Surely, it takes more than knowledge to survive at the top in chess?

It does. More than knowledge, you have to feel good on the day. You shouldn’t always think of your rating. For instance, in the top tournaments now, I have to score at least 50 per cent to hold on to my current rating. And this itself can bring a lot of pressure. But ultimately it is all about confidence. I lost my eighth game to (Anatoly) Karpov (in the Candidates series) because of a lack of confidence. Halfway through, doing well, I thought it was over. He hung in there and it was soon over for me.

This article was published in The Sportstar of December 19, 1992 (link).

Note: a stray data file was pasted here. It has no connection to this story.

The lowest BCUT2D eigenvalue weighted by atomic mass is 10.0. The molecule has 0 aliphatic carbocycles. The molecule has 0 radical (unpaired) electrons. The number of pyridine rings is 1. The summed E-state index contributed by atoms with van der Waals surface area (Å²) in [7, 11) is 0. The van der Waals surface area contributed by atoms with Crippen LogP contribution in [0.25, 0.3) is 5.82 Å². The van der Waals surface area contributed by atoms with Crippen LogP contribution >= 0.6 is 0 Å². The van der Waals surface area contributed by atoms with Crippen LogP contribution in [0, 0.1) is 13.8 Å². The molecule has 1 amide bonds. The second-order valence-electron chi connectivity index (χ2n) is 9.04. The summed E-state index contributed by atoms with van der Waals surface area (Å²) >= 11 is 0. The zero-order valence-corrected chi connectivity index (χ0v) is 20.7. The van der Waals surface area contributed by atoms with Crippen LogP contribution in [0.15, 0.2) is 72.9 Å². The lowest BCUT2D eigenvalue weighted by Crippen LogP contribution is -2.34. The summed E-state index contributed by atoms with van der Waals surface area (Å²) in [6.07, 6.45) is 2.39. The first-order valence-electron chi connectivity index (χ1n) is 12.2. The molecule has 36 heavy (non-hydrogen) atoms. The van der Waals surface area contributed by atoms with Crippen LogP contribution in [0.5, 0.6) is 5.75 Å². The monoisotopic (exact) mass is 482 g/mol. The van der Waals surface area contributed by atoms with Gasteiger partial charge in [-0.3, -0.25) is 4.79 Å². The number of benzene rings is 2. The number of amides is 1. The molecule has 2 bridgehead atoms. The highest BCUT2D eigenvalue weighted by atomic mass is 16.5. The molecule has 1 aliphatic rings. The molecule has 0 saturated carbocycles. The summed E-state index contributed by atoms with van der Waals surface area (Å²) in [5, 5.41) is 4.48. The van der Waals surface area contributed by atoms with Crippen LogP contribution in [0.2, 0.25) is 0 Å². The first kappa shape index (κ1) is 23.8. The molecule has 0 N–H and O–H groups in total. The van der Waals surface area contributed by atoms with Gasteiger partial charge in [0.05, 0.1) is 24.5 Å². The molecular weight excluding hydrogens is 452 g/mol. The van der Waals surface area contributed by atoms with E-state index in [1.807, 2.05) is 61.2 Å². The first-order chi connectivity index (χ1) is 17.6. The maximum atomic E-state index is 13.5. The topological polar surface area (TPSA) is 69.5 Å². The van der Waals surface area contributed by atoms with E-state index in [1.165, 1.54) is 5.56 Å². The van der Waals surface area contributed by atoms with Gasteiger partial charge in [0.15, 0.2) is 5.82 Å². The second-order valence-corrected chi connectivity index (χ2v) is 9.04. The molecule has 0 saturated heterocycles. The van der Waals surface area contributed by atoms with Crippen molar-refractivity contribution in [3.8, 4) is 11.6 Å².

5) Here and There

Former Irish champion Eamonn Keogh represented his country in the 1966 Olympiad. Here he shares an anecdote about Bobby Fischer.

“We were in Cuba for six weeks and after that myself, Ray Cassidy, and other players, including Bobby Fischer, stayed on as guests of the government for another two and a half weeks. I remember asking Bobby in night club in Havana if he would play in a tournament in Ireland. ‘Sure’, was the reply, ‘that’ll be $25,000’. He was great company actually, and absolutely idolized by the Cubans.”

John Henderson has written a first-rate tribute to the late Eliot Hearst.

6) This is the end

This position is from analysis of a GM game.

Black to move

Show solution